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Security holes



As News Hits stood in line to pass through the metal detector at Detroit's Coleman A. Young Municipal Center one day last week, a young lady ahead of us tripped the alarm. The security guards then dutifully instructed her to step back and empty her pockets. When asked if she had something in her purse that may have set off the alarm, the woman reached inside it and produced something that answered the question perfectly.

A couple of loose bullets.

The security guard took one of the bullets from her and examined it.

"You know you're not supposed to have these," the guard said.

We couldn't hear the woman's response, so we can only presume she thought things were fine since, you know, she, like, left the actual gun in the car or something.

Then came the kicker: The guard handed the bullet back to the woman and had her pass through the detector again. She set it off a second time, but no security moved to stop her, instead allowing her to go about her business all ammoed up. Some people in the line, however, definitely had concerned looks on their faces as the woman casually rode the escalator to the second floor.

News Hits is especially interested in how she managed to get past security so easily, since guards have taken away tape recorders, lighters and tweezers from us in the past. We weren't able to catch up with the woman to ask how she skated through, however, since she disappeared while we were emptying our own pockets.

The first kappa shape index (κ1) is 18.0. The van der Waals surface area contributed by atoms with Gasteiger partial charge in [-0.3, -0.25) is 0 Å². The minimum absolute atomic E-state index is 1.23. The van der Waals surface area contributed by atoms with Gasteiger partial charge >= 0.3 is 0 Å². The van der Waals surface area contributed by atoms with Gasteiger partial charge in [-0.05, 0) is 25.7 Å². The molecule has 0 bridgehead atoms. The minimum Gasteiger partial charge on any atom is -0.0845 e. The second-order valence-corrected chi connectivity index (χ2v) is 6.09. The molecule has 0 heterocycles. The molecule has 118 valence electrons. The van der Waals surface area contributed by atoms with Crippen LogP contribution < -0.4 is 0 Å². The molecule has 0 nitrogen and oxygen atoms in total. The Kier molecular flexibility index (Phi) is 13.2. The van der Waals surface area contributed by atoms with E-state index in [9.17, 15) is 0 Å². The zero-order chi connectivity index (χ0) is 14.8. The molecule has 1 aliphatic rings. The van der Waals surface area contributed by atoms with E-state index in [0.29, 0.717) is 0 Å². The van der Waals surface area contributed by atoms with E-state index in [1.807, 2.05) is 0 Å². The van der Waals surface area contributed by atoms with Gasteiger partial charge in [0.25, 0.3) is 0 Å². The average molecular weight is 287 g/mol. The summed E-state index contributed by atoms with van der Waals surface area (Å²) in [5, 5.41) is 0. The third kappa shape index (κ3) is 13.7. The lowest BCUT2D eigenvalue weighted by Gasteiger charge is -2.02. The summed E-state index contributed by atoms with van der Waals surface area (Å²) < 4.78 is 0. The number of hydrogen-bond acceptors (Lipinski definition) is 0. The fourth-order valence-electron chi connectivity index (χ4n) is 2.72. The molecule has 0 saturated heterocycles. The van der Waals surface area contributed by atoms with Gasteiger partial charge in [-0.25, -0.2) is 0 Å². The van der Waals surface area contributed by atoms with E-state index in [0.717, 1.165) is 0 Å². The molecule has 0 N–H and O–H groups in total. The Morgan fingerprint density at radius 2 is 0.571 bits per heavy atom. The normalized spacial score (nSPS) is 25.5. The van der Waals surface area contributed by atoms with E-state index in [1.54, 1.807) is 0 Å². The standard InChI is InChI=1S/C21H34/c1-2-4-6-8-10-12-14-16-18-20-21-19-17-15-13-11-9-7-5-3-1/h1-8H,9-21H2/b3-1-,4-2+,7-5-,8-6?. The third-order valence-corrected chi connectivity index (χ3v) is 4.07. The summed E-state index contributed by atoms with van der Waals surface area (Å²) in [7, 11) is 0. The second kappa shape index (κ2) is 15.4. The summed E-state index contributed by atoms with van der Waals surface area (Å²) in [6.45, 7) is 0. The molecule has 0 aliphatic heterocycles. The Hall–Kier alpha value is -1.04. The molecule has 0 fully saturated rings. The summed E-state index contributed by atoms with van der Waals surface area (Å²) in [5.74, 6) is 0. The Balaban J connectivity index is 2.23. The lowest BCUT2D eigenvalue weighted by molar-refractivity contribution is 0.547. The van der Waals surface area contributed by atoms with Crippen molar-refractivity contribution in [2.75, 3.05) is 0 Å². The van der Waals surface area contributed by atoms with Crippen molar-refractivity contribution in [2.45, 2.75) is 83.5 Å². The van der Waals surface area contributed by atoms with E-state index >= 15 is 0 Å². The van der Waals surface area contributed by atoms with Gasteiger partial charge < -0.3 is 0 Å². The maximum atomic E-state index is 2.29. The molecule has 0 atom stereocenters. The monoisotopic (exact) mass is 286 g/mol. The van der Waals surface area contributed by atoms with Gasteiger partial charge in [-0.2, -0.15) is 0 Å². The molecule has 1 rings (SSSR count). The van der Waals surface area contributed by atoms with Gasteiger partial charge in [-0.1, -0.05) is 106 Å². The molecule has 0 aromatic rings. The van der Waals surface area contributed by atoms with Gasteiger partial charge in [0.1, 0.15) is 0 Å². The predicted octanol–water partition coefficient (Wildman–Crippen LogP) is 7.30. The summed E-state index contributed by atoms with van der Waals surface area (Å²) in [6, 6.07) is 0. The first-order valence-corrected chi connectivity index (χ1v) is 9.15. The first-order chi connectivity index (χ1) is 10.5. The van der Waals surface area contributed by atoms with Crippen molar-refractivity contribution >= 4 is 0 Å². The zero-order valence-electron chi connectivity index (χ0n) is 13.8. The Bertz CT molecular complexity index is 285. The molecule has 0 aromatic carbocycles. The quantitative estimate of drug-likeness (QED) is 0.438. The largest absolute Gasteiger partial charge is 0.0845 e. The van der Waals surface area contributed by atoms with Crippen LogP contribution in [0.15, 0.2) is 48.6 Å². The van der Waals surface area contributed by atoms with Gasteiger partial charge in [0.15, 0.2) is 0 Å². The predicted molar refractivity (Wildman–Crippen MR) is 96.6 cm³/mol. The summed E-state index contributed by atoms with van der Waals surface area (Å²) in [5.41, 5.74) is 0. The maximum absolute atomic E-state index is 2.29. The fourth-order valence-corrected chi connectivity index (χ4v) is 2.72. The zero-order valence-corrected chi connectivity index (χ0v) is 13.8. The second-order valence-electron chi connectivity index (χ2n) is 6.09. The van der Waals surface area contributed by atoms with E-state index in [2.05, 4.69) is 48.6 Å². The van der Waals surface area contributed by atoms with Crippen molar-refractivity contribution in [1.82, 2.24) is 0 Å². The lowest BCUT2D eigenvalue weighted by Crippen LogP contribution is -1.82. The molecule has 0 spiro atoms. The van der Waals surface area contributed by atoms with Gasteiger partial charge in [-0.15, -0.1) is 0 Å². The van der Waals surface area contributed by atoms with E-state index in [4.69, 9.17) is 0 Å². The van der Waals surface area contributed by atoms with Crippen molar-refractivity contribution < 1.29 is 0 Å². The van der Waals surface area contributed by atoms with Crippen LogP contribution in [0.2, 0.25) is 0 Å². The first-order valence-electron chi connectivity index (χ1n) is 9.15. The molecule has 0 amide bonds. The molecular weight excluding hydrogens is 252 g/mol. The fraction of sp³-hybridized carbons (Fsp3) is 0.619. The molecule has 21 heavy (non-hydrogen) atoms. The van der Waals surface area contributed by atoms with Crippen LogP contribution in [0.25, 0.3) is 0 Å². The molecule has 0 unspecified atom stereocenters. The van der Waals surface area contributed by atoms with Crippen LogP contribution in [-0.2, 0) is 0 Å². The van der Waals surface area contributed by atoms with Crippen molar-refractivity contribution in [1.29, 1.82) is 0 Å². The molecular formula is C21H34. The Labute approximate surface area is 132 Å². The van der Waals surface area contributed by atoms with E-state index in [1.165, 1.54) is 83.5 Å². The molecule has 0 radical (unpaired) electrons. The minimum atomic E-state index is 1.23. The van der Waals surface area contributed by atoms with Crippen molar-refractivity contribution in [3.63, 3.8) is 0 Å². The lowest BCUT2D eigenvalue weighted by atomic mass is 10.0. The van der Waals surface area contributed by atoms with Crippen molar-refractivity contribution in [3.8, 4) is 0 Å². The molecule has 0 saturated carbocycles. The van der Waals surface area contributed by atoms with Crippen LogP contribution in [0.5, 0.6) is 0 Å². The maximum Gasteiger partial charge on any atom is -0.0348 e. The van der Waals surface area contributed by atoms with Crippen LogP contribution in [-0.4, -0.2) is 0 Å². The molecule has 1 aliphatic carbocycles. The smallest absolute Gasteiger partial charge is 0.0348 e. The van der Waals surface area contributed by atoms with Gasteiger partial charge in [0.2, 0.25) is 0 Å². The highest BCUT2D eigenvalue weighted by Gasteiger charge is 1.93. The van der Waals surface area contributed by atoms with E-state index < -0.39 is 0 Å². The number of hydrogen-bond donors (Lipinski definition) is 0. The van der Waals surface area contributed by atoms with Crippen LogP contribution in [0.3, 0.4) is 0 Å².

After attending the City Council meeting that brought us to the building in the first place, we located the security guard who "dealt" with the young woman and asked why he'd let someone carry bullets into the center of city government. The guard, who wasn't wearing a nametag, replied that he didn't know what we were talking about. "It wasn't me," he said.

When News Hits pointed out that yes, it was him, and that we clearly saw him handing one of the bullets back to the woman earlier, he again replied, "It wasn't me." When we asked for his name, he refused to answer. Instead, he simply turned around and went back to work.

On exiting the building, we noticed a list of 32 prohibited items posted on the lobby windows. "Bullets" landed in the third spot.

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